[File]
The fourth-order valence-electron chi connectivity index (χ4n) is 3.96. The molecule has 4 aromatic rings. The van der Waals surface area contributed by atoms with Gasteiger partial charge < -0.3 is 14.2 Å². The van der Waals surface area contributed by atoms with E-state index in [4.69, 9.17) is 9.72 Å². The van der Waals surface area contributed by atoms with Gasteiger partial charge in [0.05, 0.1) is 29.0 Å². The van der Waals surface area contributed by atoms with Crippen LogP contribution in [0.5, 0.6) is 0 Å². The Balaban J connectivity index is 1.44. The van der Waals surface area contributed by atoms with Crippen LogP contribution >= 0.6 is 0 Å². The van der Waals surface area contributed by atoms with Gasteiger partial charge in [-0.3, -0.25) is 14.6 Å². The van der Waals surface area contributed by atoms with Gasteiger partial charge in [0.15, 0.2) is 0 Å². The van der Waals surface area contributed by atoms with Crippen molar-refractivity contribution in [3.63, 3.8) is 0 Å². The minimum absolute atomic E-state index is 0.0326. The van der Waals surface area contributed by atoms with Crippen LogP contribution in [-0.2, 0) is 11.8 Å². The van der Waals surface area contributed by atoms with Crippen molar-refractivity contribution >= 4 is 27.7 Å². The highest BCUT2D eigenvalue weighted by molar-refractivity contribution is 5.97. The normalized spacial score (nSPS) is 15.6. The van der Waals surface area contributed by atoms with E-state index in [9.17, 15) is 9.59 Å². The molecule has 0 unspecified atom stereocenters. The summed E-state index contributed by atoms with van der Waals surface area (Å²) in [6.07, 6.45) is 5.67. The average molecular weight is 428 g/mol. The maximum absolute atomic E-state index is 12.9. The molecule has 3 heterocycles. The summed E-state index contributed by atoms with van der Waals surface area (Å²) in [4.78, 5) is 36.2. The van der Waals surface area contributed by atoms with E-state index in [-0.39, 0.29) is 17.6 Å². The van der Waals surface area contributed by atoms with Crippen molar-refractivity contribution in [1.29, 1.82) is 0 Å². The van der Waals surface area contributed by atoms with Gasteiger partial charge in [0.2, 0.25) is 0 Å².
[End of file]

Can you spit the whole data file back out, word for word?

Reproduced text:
The fourth-order valence-electron chi connectivity index (χ4n) is 3.96. The molecule has 4 aromatic rings. The van der Waals surface area contributed by atoms with Gasteiger partial charge < -0.3 is 14.2 Å². The van der Waals surface area contributed by atoms with E-state index in [4.69, 9.17) is 9.72 Å². The van der Waals surface area contributed by atoms with Gasteiger partial charge in [0.05, 0.1) is 29.0 Å². The van der Waals surface area contributed by atoms with Crippen LogP contribution in [0.5, 0.6) is 0 Å². The Balaban J connectivity index is 1.44. The van der Waals surface area contributed by atoms with Crippen LogP contribution >= 0.6 is 0 Å². The van der Waals surface area contributed by atoms with Gasteiger partial charge in [-0.3, -0.25) is 14.6 Å². The van der Waals surface area contributed by atoms with Gasteiger partial charge in [0.15, 0.2) is 0 Å². The van der Waals surface area contributed by atoms with Crippen molar-refractivity contribution in [3.63, 3.8) is 0 Å². The minimum absolute atomic E-state index is 0.0326. The van der Waals surface area contributed by atoms with Crippen LogP contribution in [-0.2, 0) is 11.8 Å². The van der Waals surface area contributed by atoms with Crippen molar-refractivity contribution >= 4 is 27.7 Å². The highest BCUT2D eigenvalue weighted by molar-refractivity contribution is 5.97. The normalized spacial score (nSPS) is 15.6. The van der Waals surface area contributed by atoms with E-state index in [9.17, 15) is 9.59 Å². The molecule has 0 unspecified atom stereocenters. The summed E-state index contributed by atoms with van der Waals surface area (Å²) in [6.07, 6.45) is 5.67. The average molecular weight is 428 g/mol. The maximum absolute atomic E-state index is 12.9. The molecule has 3 heterocycles. The summed E-state index contributed by atoms with van der Waals surface area (Å²) in [4.78, 5) is 36.2. The van der Waals surface area contributed by atoms with E-state index in [-0.39, 0.29) is 17.6 Å². The van der Waals surface area contributed by atoms with Crippen molar-refractivity contribution in [1.29, 1.82) is 0 Å². The van der Waals surface area contributed by atoms with Gasteiger partial charge in [0.2, 0.25) is 0 Å².